There's 8 of us in his living room, your typical partitioned shoebox with steep steps and no heat. We've got lists of words with common vowel combinations -ee, -ie, -oo, etc along with a mishmash of vocabulary examples. So now do I not only know that the Chinese restaurant down the street Leen is not pronounced "lean" but "lane" but I also know that "kukeleku" is what a rooster says.

I just can't wait to work that word into polite conversation.

The fact is that listening to Dutch is so close to American English I often mistake conversationalists to be from New Jersey when in fact they're from Rotterdam. The accent is practically the same, and so many of the words sound the same. Although they do spell them in a very silly way...we played Scrabble in a pub once and the most common letters after E were J's and Z's. Still, it's been getting easier to understand people, and I can definitely feel for the tantrum-ridden two year old who can get what's being said and still not be able to speak a word.

Some of the other vocab words on the work sheet which I'm sure to use daily include "luik" (shutter), "zeis" (sickle) and two words "luk" and "lak" which apparently were so arcane the teacher didn't even know them.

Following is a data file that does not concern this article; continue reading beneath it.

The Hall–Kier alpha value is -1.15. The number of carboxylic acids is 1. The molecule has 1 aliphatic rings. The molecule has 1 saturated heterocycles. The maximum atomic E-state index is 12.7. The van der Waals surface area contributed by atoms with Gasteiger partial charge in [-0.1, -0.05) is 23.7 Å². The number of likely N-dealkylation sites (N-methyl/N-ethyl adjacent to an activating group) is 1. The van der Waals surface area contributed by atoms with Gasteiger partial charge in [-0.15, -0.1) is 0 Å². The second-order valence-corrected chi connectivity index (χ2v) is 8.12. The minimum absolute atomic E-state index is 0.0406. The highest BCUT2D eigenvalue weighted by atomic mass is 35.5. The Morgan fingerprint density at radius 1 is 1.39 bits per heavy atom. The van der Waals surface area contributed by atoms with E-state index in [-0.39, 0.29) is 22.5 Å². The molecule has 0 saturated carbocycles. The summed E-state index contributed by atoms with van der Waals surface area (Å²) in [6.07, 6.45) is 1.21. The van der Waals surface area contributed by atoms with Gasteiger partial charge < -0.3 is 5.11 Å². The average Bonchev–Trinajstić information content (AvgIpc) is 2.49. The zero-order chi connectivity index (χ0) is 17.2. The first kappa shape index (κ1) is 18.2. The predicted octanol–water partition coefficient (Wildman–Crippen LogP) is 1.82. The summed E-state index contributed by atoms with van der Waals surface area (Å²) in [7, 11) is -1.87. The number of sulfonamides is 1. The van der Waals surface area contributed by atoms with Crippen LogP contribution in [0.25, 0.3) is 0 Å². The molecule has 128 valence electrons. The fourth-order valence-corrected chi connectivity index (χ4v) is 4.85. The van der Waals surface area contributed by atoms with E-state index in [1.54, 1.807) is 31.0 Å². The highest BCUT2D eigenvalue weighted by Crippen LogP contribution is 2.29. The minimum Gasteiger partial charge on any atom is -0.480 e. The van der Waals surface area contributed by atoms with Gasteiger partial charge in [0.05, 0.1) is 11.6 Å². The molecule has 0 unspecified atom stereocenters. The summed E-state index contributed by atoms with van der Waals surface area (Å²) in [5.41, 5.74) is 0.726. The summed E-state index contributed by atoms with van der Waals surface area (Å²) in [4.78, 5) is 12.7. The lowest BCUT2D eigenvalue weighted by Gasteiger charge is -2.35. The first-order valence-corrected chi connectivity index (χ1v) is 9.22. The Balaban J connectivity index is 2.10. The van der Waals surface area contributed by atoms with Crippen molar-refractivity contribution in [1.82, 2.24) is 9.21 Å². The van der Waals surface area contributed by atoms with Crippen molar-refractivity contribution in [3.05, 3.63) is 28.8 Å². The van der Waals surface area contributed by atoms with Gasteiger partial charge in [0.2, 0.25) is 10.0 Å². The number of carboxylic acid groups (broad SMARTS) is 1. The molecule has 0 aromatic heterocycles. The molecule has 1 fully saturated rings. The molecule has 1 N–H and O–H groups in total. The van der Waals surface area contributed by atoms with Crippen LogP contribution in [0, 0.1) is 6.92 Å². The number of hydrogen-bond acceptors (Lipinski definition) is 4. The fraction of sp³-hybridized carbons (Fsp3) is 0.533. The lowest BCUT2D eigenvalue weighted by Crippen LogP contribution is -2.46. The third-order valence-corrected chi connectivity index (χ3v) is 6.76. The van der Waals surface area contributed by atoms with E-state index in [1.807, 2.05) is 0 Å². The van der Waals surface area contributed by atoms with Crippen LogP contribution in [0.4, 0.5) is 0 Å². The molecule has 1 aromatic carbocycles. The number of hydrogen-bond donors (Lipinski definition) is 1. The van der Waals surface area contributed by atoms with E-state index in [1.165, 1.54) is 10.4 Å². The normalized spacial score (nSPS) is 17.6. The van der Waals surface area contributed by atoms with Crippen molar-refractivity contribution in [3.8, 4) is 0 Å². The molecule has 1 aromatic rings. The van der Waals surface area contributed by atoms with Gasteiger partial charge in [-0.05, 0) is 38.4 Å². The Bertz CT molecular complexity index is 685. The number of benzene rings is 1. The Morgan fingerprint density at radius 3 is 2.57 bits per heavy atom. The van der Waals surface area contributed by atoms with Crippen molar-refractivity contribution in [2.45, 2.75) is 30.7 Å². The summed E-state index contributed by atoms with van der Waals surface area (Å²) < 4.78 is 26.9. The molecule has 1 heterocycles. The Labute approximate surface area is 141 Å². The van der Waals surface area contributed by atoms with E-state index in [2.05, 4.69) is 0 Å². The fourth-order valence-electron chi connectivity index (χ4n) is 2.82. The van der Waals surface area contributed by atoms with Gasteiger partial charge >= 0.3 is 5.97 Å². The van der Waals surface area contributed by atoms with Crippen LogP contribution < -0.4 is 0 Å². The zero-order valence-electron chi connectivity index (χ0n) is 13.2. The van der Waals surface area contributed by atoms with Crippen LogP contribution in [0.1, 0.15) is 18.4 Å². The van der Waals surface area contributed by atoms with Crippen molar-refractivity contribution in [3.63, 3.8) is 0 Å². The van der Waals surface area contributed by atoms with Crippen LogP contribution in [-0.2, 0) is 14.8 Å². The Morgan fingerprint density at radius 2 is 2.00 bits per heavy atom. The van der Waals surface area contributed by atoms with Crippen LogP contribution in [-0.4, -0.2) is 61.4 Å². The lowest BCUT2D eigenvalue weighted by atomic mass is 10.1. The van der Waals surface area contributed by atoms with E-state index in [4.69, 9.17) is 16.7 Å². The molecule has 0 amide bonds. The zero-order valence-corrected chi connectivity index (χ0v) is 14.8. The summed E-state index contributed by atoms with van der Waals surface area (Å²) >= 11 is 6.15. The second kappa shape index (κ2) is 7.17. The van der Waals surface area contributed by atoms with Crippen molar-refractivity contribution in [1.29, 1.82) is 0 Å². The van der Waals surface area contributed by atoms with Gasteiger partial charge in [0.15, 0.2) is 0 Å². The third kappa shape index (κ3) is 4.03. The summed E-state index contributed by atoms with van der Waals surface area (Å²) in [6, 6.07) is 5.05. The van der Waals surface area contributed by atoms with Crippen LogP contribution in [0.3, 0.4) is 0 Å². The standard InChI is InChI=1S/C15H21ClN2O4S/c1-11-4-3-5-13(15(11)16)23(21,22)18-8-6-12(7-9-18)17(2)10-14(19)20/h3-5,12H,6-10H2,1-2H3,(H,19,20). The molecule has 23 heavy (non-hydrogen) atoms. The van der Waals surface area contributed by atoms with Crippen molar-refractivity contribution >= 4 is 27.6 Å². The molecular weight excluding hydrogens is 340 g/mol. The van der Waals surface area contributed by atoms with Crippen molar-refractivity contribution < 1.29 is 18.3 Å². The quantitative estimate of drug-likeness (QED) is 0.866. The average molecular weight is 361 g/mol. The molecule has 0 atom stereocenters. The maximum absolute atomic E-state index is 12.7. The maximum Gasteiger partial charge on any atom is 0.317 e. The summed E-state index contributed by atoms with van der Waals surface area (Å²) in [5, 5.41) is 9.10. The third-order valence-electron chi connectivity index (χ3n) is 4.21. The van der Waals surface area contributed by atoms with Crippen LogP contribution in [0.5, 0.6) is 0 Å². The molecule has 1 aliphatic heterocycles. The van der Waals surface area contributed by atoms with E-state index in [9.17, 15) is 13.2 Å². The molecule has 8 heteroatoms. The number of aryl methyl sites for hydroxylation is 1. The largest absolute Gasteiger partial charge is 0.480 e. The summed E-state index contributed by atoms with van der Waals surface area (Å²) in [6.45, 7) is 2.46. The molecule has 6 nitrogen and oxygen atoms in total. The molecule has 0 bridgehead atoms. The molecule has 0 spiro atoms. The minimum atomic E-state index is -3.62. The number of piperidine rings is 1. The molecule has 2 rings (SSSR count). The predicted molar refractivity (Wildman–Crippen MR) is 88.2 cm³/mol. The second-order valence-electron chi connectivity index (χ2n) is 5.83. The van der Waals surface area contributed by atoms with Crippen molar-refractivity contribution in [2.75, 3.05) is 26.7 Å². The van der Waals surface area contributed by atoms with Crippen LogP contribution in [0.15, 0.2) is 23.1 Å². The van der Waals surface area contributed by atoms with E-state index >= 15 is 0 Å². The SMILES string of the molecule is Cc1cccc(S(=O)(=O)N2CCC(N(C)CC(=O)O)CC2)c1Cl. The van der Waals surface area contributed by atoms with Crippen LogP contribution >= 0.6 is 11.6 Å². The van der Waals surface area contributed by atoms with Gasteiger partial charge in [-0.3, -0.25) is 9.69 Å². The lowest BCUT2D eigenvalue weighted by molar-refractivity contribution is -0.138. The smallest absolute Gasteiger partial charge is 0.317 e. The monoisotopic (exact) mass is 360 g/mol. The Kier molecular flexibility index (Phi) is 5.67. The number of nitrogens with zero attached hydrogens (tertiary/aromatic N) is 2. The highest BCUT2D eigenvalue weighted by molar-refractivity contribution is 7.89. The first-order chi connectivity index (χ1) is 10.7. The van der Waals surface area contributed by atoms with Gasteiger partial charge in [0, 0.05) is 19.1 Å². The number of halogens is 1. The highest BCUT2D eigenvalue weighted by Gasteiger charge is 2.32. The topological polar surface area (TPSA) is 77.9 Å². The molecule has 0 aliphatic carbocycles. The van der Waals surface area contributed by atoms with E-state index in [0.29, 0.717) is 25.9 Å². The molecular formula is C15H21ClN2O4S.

This is not to say that no relevant words were taught, I now know how to say I ride on my bike ("Ik rijd op mijn fiet") and that the weather sucks ("het weer is rot").

We'll see how the rest of the course goes. Rumor has it that there's a convent in the country where they lock you up for two weeks and you emerge speaking fluently. Despite the fact that this course method may well consist of kneeling on bricks and self flogging, it would be worth it to be able to say back to the bartender, "Nee, geef mij een biertje, ik haat chardonnay".

Monday, February 15, 2010

Starting from scratch

Today my second masters student started. My technician is home with two broken feet and my grad student is drunk in a ditch somewhere wearing a Kermit the Frog costume (it's carnival time in his hometown of Masstricht). Meaning that despite having a prolific group consisting of 6 of us now, I was forced out of my comfy office where for the last year I've been happily staring at Pubmed abstracts and back into the lab to do actual work. So I ran a northern gel. Overloaded it and had to pitch it. Another 2.4g of agarose down the drain.